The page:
Leah Hextall calling a 2021 NCAA men's ice hockey tournament game.

Leah Hextall was hired by ESPN to call NHL games last year, a groundbreaking opportunity that unfortunately came with deplorable sexist insults and death threats on social media.

Being categorized as a sports media pioneer is not new for Hextall. She became the first woman to call the NCAA men’s hockey title game for ESPN in 2019, and the first woman to serve as a regular play-by-play broadcaster for nationally-televised NHL games last season. But as she looks back on her first season as an NHL announcer for ESPN, Hextall categorized it by saying, “I survived.”

“It wasn’t fun,” Hextall added in a recent interview with Sean Fitz-Gerald, senior writer for The Athletic. “There was a lot of, more than anything, mental gymnastics to go through. There was a lot of criticism—not just within the social media audience, but also within the brethren of hockey—that I was not used to facing. And a lot of it seemed to stem from my gender.”

Hextall comes from a well-known hockey family, having a grandfather, two uncles and cousin who each enjoyed long and celebrated NHL careers. Watching her family perform in the limelight and having covered worked in sports media for nearly two decades herself, Hextall is used to criticism. But some of the feedback she received during her first season calling NHL games on ESPN was angry, hateful and offensive.

“Vile,” Hextall told The Athletic. “Sexist. Misogynistic. And threatening.”

In June, Hextall spoke at a conference hosted by The Coaches Site where she addressed the need to create more opportunities for women in hockey and offered her own experiences:

Near the end of her session, Hextall shared one of the worst messages she received during her debut NHL season at ESPN. According to Fitz-Gerald, the message was sent to Hextall via email during the NHL Playoffs.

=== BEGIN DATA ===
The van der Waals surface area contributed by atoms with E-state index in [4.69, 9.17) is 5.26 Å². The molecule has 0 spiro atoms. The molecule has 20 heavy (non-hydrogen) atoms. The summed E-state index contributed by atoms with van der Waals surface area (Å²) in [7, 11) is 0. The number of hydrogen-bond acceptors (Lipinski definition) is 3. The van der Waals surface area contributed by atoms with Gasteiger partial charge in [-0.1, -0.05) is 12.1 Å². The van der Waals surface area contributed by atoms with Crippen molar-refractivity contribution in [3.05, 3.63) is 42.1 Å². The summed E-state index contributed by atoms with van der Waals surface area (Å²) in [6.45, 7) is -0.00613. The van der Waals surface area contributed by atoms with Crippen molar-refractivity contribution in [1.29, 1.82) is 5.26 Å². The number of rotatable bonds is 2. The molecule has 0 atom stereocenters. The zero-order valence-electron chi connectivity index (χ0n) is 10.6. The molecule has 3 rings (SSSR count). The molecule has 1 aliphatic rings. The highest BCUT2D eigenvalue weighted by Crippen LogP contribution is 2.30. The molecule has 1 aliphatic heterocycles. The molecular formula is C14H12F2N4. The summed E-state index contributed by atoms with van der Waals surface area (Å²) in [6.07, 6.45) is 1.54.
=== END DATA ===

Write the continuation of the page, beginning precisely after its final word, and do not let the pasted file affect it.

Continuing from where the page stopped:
“It said, ‘You live in Winnipeg. It wouldn’t be very hard to track you down,’” Hextall told the audience. “After the individual threatened to assault Hextall, the person continued, “‘And when I’m done with you, I will then put a gun in your mouth and blow out your brains so no one has to hear you call a hockey game again.’”

Hextall said she only shared the message with her sister before deleting it, choosing not to contact the police.

“It was shocking, more than anything, that someone would have that much anger towards me because I was calling a hockey game,” Hextall told The Athletic. “I’m not saving lives here. I’m just calling a hockey game, and you were willing to threaten my physical and sexual safety?”

Hextall is not new to working in sports media, broadcasting, hockey, or the national stage, where dealing with criticism is an accepted aspect of the job. But sending a person sexist, misogynistic abuses and threats in an attempt to make them feel unwelcome or fearful to work in an industry that’s supposed to be fun, is appalling.

“I love my job, and I love what I was doing, but it was very difficult this year,” Hextall said. “It wasn’t fun. It wasn’t showing up to the rink and feeling like I was working in a candy store, like it usually would when I cover hockey.”

[The Athletic]

About Brandon Contes

Brandon Contes is a staff writer for Awful Announcing and The Comeback. He previously helped carve the sports vertical for Mediaite and spent more than three years with Barrett Sports Media. Send tips/comments/complaints to bcontes@thecomeback.com